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March News

A Message from the Principal:

As we were putting special dates on the calendar for March, it was exciting to see that Spring starts on March 20!!  Everyone is looking forward to getting outside again on a regular basis and saying farewell to Old Man Winter!

Thanks to all of the parents who participated in the annual parent survey.  We had so many positive comments about the staff and the curriculum – thank you!  Some areas of concern were better communication and healthier menu items.   Our Chesterbrook schools work together to get ideas in order to remedy some of your areas of concern.  We look forward to letting you know how we will be implementing some of these ideas.

Another area that was mentioned in parent comments was the parking lot.  It is an aspect of the school that cannot be changed in a physical sense.  But we can all work together to help the situation.  We, as a staff, will try to park so that the front spots are left open for parents.  Even if this is done, it does not entirely take care of those busy drop off times.  Everyone can help the crunch times by making drop off and pick up as quick as possible.  We ask that you be aware that when you get back to your car, someone is probably waiting for your spot.  We are trying to avoid any “parking lot agita”!!

It is that time of the year when we “mustache” you the question – Are you an Early Bird?  On Monday, March 2, you will find re – enrollment papers in your child’s cubbie.  By returning the enrollment papers and paying the registration fee, your child will be assured of a spot for the new school year continuing to learn with our Links to Learning curriculum.  After your registration is paid, your child’s picture will be placed on the bulletin board in the lobby.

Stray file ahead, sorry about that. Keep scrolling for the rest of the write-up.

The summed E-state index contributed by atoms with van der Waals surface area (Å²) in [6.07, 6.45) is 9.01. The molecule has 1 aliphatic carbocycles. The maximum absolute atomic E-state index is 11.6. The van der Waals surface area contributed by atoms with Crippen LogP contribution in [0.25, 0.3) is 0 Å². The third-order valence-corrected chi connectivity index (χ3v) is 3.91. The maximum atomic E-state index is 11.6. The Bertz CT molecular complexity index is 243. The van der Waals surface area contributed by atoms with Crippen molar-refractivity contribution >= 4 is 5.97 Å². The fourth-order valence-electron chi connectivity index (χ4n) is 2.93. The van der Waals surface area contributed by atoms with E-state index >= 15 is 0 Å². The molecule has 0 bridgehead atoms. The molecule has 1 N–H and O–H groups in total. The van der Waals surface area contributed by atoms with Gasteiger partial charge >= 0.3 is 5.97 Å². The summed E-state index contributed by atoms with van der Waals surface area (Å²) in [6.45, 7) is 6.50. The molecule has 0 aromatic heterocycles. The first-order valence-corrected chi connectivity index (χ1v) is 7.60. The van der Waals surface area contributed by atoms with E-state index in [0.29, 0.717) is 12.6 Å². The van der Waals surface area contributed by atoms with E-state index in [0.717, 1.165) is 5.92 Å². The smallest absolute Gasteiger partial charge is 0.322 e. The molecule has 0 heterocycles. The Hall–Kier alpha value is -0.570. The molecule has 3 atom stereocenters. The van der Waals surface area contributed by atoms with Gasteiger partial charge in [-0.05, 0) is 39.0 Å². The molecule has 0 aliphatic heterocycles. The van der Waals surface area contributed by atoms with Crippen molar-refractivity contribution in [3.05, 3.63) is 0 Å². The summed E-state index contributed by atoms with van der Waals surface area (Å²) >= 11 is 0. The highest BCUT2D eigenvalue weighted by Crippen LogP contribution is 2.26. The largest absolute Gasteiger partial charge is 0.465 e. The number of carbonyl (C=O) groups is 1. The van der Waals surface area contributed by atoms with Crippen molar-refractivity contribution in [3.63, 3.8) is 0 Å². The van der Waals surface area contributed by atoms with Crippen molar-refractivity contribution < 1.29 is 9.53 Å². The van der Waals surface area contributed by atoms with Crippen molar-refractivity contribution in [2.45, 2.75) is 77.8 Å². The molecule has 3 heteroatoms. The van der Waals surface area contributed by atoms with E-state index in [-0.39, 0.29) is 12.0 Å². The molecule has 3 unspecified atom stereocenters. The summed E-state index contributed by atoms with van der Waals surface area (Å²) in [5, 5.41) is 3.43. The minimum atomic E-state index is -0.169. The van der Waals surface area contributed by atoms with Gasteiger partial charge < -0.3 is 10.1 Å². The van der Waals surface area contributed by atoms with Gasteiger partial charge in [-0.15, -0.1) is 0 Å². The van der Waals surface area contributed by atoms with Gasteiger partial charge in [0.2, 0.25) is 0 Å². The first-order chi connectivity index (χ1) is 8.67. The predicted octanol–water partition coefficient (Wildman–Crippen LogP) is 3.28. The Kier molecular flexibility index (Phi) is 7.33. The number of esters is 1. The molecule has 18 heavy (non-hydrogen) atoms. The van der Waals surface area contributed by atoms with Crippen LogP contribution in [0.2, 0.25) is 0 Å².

Some General Reminders: 

  • Please do not let your child bring toys from home.
  • Make sure your child’s cubbie has weather appropriate clothing.
  • If your child is ill, please make sure he/she is symptom-free for 24 hours before returning to school.

Schedule of “extra” activities at school:

  • Monday: Soccer Shots
  • Wednesday: Dance
  • Thursday: Mr. Dave
    • 3:15 – 3:45:  Intermediates,   Pre-K and PreK-2
    • 3:45 – 4:15: Tods & Beginners



  • Wed., March 4 – Speech & Hearing Screening
  • Fri., March 6 – Kindergarten Field Trip – Stars on the Move
  • Sun., March 8 – Daylight Savings Time (Clocks Forward)
  • Wed., March 11 – Dance Starts
  • Mon., March 16 – Soccer Shots starts
  • Tues., March 17 – Happy St. Patrick’s Day
  • Fri., March 20 – Spring Begins
  • Sat., March 21 – Open House
  • Tues., March 24 – Mr. Dave Music here
  • Thurs., March 26 – NO Mr. Dave Music


Please Remember: Winter Weather Advisory

At this time we would like to remind our families and staff of how to find out about our school delays and closing information. We do our best to maintain our regular operations, but occasionally there are times when we need to open late, close early, or possibly close the school due to extreme weather and/or school conditions.

Please tune to ABC 6 for our school delays and closings. You may also find this information on the ABC 6 website at: www.6abc.com and on any wireless device with internet access. In addition, you have the option to sign-up on the 6 ABC website for email alerts, dismissals and delays that are posted. We will be listed as Chesterbrook Academy – Newtown Square. Also, a message will be left on the school’s voice mail and website whenever possible.

For your reference:

If school is delayed one hour, CBA will open at 7:30 a.m.
If school is delayed two hours, CBA will open at 8:30 a.m.

Thank you in advance for your understanding and cooperation. Your safety and that of your children and our staff is important to us.

For school closings or late openings, please remember to check 6 ABC.  We are listed by school name, NOT a number.

From the Education Department

Developing Confident Future Readers

March is National Reading Month, so it is a great time to reinforce how important it is to expose children to books from an early age. We engage all of our students in language and literacy activities every day throughout the school year.